After Being Served With A Family Court Order Of Protection What Are The Options

If you have been served with a Temporary Order Of Protection from the Family Court (civil proceeding) vs District Court (criminal proceeding) there are four basic options that I advise clients are their choices based upon the allegations, the need to or not to litigate, the likelihood of success and the overall strategy.

It is important to know that each case is different as the relationship between the two persons may be ongoing or it may have terminated. There may be a child in common or none in which case the two people really do not need to interact in the future. If the two persons are married there may also be a pending or future divorce case commenced.

The basic options are the following:

1. See if the Petitioner (the one who filed) is willing to withdraw, push the reset button and go forward without an Order of Protection. If so the two persons go to court and then the order is vacated without prejudice. This means that should there be another problem in the future the prior allegations can be restated.

2. The Respondent (the one who is alleged to have committed a "family offense") can state that the allegations are untrue, never happened or that even if true do not constitute a "family offense" in that the alleged act is not a listed family offense. One time I had someone claim that a hot dog bun was thrown at them. Another time there were nasty words said but no threat. Both cases were dismissed. If the court does not dismiss the petition initially then the Respondent is entitled to have a trial and a determination based upon the testimony and evidence. The judge/referee will then decide the final result and if a family offense occurred whether to issue a "stay away" or "refrain" from Order of Protection.

3. Although the initial petition is against the Respondent, it is also possible that the Petitioner has committed a family offense against the Respondent. Therefore, the Respondent needs to file a petition alleging what happened and seek an Order of Protection. If the allegations are family offenses it is possible that both parties may have temporary or eventually final orders of protection against each other. Often the filing and granting of a second temporary order of protection will create an environment for settlement since both parties are accused of improper conduct.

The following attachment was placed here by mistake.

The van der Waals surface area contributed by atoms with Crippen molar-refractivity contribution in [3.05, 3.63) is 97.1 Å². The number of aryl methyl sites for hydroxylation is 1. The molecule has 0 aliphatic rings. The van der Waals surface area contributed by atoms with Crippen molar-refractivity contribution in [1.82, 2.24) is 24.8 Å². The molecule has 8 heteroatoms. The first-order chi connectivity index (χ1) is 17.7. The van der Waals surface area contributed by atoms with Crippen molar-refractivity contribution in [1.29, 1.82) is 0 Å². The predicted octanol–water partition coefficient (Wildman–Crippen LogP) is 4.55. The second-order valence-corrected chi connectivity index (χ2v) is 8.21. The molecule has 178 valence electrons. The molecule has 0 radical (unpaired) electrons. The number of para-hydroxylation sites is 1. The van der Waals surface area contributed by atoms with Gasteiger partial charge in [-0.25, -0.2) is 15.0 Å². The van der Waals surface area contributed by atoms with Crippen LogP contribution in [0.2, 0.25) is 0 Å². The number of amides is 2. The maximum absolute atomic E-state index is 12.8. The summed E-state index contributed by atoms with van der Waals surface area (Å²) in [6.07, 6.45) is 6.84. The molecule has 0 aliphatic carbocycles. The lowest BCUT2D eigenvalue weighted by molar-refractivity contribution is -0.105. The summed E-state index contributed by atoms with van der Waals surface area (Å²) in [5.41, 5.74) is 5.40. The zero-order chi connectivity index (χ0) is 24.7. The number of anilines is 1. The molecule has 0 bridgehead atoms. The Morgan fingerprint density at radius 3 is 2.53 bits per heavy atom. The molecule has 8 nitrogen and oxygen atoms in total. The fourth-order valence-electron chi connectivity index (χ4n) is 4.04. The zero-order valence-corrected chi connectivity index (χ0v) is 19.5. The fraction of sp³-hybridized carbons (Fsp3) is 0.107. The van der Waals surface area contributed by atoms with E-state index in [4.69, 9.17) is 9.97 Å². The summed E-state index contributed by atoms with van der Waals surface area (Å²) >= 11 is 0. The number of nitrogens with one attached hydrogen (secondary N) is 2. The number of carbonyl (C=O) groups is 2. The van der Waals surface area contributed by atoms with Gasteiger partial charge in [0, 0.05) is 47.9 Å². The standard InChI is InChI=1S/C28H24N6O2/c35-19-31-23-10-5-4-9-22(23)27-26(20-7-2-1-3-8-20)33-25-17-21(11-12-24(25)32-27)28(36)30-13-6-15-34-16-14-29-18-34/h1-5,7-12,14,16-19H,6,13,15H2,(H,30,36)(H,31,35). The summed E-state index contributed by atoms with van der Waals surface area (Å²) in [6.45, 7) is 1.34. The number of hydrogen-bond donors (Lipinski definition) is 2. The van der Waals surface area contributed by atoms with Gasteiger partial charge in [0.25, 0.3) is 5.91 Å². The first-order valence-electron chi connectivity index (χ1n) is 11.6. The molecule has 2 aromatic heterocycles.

4. Finally, if the allegations are significant and it appears likely that they can be proven (perhaps there is a witness, photos, written proof, recording, medical treatment, police involvement) then rather than risk losing at trial the Respondent can consent to the final order of protection (usually for one year) without admitting or denying the truth or falsehood of the allegations.  The advantage to the Petitioner is that the order is granted without a trial and without further expense and without any risk of not succeeding.  The advantage to the Respondent is that the court di did not make a determination of a family offense which in the case of domestic violence could affect custody and parenting schedules.

These decisions should be made with the counsel of an experienced matrimonial attorney so that the best choices are made and so that any negotiations are more likely to be successful.